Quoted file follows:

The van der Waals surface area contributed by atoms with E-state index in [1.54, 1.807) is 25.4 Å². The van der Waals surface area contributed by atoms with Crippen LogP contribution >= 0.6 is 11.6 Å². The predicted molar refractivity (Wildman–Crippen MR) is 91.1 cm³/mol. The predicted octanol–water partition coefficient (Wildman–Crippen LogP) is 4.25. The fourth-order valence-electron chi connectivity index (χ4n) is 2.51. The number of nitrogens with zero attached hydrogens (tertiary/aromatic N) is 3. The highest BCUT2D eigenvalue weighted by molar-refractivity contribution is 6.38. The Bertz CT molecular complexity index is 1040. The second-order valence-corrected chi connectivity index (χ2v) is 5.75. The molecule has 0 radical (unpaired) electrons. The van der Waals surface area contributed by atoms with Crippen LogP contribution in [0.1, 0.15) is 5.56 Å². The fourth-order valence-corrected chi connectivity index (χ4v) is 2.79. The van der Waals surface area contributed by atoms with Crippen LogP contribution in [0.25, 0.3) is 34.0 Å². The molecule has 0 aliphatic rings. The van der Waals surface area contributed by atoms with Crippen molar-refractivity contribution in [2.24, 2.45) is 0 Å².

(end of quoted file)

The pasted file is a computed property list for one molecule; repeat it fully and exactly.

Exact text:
The van der Waals surface area contributed by atoms with E-state index in [1.54, 1.807) is 25.4 Å². The van der Waals surface area contributed by atoms with Crippen LogP contribution >= 0.6 is 11.6 Å². The predicted molar refractivity (Wildman–Crippen MR) is 91.1 cm³/mol. The predicted octanol–water partition coefficient (Wildman–Crippen LogP) is 4.25. The fourth-order valence-electron chi connectivity index (χ4n) is 2.51. The number of nitrogens with zero attached hydrogens (tertiary/aromatic N) is 3. The highest BCUT2D eigenvalue weighted by molar-refractivity contribution is 6.38. The Bertz CT molecular complexity index is 1040. The second-order valence-corrected chi connectivity index (χ2v) is 5.75. The molecule has 0 radical (unpaired) electrons. The van der Waals surface area contributed by atoms with Crippen LogP contribution in [0.1, 0.15) is 5.56 Å². The fourth-order valence-corrected chi connectivity index (χ4v) is 2.79. The van der Waals surface area contributed by atoms with Crippen LogP contribution in [0.25, 0.3) is 34.0 Å². The molecule has 0 aliphatic rings. The van der Waals surface area contributed by atoms with Crippen molar-refractivity contribution in [2.24, 2.45) is 0 Å².